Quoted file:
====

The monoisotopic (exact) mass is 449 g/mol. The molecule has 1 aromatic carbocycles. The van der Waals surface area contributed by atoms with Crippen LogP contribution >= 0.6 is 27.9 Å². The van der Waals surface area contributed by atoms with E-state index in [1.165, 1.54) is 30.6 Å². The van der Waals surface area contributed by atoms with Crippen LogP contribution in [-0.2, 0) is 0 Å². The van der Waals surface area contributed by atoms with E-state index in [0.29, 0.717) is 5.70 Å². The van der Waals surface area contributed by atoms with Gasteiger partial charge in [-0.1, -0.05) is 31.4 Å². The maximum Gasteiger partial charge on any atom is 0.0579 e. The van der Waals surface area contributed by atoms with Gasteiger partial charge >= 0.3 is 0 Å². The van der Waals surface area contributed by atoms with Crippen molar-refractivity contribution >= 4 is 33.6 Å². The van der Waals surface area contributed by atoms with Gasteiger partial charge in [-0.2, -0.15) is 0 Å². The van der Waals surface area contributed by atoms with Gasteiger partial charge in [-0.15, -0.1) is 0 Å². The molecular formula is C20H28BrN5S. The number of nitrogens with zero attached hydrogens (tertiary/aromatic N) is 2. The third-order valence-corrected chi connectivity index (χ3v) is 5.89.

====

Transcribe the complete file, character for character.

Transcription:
The monoisotopic (exact) mass is 449 g/mol. The molecule has 1 aromatic carbocycles. The van der Waals surface area contributed by atoms with Crippen LogP contribution >= 0.6 is 27.9 Å². The van der Waals surface area contributed by atoms with E-state index in [1.165, 1.54) is 30.6 Å². The van der Waals surface area contributed by atoms with Crippen LogP contribution in [-0.2, 0) is 0 Å². The van der Waals surface area contributed by atoms with E-state index in [0.29, 0.717) is 5.70 Å². The van der Waals surface area contributed by atoms with Gasteiger partial charge in [-0.1, -0.05) is 31.4 Å². The maximum Gasteiger partial charge on any atom is 0.0579 e. The van der Waals surface area contributed by atoms with Gasteiger partial charge >= 0.3 is 0 Å². The van der Waals surface area contributed by atoms with Crippen molar-refractivity contribution >= 4 is 33.6 Å². The van der Waals surface area contributed by atoms with Gasteiger partial charge in [-0.2, -0.15) is 0 Å². The van der Waals surface area contributed by atoms with Gasteiger partial charge in [-0.15, -0.1) is 0 Å². The molecular formula is C20H28BrN5S. The number of nitrogens with zero attached hydrogens (tertiary/aromatic N) is 2. The third-order valence-corrected chi connectivity index (χ3v) is 5.89.